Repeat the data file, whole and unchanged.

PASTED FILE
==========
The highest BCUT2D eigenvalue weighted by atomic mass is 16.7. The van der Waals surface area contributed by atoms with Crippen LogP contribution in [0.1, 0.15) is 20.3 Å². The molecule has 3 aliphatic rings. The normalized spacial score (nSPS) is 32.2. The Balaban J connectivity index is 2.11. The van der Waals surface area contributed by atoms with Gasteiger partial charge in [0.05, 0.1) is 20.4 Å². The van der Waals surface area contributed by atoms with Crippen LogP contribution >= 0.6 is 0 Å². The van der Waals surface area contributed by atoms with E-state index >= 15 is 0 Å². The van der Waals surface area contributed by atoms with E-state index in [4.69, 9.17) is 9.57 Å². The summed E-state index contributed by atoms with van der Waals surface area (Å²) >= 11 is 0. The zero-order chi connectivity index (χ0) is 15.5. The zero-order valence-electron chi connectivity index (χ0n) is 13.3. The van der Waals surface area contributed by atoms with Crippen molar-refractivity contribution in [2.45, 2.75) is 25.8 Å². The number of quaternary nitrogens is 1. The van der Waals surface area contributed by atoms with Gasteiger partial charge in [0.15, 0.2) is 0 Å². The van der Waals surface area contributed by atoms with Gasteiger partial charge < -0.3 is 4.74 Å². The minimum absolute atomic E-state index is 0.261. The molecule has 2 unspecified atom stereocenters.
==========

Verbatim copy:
The highest BCUT2D eigenvalue weighted by atomic mass is 16.7. The van der Waals surface area contributed by atoms with Crippen LogP contribution in [0.1, 0.15) is 20.3 Å². The molecule has 3 aliphatic rings. The normalized spacial score (nSPS) is 32.2. The Balaban J connectivity index is 2.11. The van der Waals surface area contributed by atoms with Gasteiger partial charge in [0.05, 0.1) is 20.4 Å². The van der Waals surface area contributed by atoms with Crippen LogP contribution >= 0.6 is 0 Å². The van der Waals surface area contributed by atoms with E-state index >= 15 is 0 Å². The van der Waals surface area contributed by atoms with E-state index in [4.69, 9.17) is 9.57 Å². The summed E-state index contributed by atoms with van der Waals surface area (Å²) >= 11 is 0. The zero-order chi connectivity index (χ0) is 15.5. The zero-order valence-electron chi connectivity index (χ0n) is 13.3. The van der Waals surface area contributed by atoms with Crippen molar-refractivity contribution in [2.45, 2.75) is 25.8 Å². The number of quaternary nitrogens is 1. The van der Waals surface area contributed by atoms with Gasteiger partial charge in [0.15, 0.2) is 0 Å². The van der Waals surface area contributed by atoms with Gasteiger partial charge < -0.3 is 4.74 Å². The minimum absolute atomic E-state index is 0.261. The molecule has 2 unspecified atom stereocenters.